In this video I used the following broadcast shots:

1. Soft Focus.
2. Depth of Field.
3. Low shot.
4. Linking shot.
5. Wide Shot.
6. Opposite shot.

So in that 1 minute a 10 seconds I've used 6 types of broadcasting shots.
That pretty much says it all.

By the way after I shot the movies you saw on Youtube I purchased a copy of Advanced Broadcast Techniques Vol 1 and 2 by John Cooksey from Elite Video so I can learn about other shots besides the 6 I already knew and mentioned above. Sure enough in the first DVD John talks about the my 6 shots. So I must be doing something right if Jon Cooksey talks about the same type of shots in his best seller DVDs.


I don't mind criticism if it's specific (like tell me what I did wrong so I can fix it type of stuff)...but if you say my stuff is home-movie type of stuff and I can show 6 broadcast shots in a 1 minute video I have to say that it is in now way home-movie style...That is like saying that the broadcast shots we see on ABC,NBC, etc every night are "home-movie" shots....I can go on this subject for a while but I won't...

I look forward to see more Raising The Bar footage.
You're right Alex, I was too quick with you and I apologize if I offended you. I'll be more specific.

No one cares if you have used textbook perfect camerawork if your finished product is boring. In fact, it wasn't the camerawork that I was criticizing in the burnout video when I said that it felt homemade, it was the editing, or lack thereof that made it seem amateurish. So much so that it made me wonder what we were supposed to critique. My suggestion for something like that would be to have another camera shoot the burnout from another angle and intercut the two together. If that's not possible, then shoot a second burnout, even of a different car, very close up so that you can't tell that it's a different car and then can cut away and make it seem like you had two cameras. Shoot the crowd reactions at other times during the day and cut away to them as well. No one needs to know that it didn't all happen at the same time. You are creating the illusion that it did. I use that technique all the time. It takes a little foresight and editing work but it's worth it.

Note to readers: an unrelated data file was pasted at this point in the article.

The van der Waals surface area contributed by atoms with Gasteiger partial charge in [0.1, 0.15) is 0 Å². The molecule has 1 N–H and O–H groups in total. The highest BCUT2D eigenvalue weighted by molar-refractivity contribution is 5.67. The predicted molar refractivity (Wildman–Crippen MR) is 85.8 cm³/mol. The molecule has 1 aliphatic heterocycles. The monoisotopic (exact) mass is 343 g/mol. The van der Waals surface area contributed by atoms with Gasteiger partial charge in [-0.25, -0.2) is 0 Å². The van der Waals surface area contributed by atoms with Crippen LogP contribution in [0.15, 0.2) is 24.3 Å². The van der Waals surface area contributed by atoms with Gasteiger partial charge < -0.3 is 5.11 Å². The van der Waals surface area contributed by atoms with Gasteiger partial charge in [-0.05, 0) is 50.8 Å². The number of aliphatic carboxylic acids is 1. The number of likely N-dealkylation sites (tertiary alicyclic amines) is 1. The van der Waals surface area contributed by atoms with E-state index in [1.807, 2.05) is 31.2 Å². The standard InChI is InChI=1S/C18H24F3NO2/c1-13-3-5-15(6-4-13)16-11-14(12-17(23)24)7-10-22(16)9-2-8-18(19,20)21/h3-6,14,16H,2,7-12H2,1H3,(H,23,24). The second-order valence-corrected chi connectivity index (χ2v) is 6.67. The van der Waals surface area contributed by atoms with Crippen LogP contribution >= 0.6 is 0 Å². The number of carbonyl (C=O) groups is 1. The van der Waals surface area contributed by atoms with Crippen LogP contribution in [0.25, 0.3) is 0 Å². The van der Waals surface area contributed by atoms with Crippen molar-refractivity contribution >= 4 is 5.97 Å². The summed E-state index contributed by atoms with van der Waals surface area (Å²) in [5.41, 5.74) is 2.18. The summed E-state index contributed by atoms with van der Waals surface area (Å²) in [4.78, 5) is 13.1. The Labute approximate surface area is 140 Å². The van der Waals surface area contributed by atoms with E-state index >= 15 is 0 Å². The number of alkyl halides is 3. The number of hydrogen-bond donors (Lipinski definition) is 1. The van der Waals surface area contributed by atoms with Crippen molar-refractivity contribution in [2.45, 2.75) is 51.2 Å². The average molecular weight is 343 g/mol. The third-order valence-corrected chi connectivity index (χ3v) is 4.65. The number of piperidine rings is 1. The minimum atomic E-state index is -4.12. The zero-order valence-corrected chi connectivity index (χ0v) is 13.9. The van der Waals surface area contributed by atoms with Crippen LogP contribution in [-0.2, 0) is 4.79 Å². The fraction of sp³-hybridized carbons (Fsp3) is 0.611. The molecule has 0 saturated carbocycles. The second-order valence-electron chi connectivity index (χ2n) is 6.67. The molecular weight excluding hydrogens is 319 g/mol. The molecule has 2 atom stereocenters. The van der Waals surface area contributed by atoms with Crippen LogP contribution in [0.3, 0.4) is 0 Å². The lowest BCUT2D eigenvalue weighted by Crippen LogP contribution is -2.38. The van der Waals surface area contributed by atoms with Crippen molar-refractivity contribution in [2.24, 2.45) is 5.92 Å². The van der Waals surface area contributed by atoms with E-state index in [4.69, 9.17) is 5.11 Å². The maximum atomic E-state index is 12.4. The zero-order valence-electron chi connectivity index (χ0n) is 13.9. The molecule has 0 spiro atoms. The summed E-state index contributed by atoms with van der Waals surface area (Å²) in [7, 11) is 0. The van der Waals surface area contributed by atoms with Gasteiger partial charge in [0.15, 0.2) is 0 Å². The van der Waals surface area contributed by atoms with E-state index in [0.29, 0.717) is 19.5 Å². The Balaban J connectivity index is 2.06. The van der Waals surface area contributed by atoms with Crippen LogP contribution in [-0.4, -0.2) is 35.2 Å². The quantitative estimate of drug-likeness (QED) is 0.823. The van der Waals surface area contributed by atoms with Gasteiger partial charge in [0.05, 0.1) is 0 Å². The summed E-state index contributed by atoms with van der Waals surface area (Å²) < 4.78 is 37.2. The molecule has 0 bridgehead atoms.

I watched the ducks video and I will admit that you know how to do your broadcast shots. However, the editing of this seems arbitrary and does not flow. I think that you are so excited by the mere fact that you are able grasp the technical aspects of videography that you are neglecting to notice the more subtle art of editing. May I suggest a non-technical book? Read "In the Blink of an Eye" by Walter Murch. That will give you a good understand of what editing actually is. It is not merely the stringing together of disparate clips. There is a rhyme and reason to it that works on the subconcious level.

Lastly, don't compare yourself to the evening news. News shows are shot and edited very quickly and are often not state of the art. Rather, watch a show called My Classic Car on the Speed network or Spike TV. Watch how the camera moves and how it is edited and then watch one of your videos and see if you can see the difference. If you want to continue the discussion I can be more detailed about specific editing choices you have made that I personally object to. All of this is IMO, of course.
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Old February 14th, 2007, 01:48 PM   #5
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Originally Posted by Michael Pulcinella
I can be more detailed about specific editing choices you have made that I personally object to. All of this is IMO, of course.
I'd be interested in that.

The Burnout video was just shot and no editing (I added a wipe) was done to it. I quickly discovered that for cars you need different angles (as you mentioned)and started using that in future videos. Unfortunately I was in the stands ($$$ for press pass...more than it was worth IMO) so I could only get that angle and used my shoulder mount.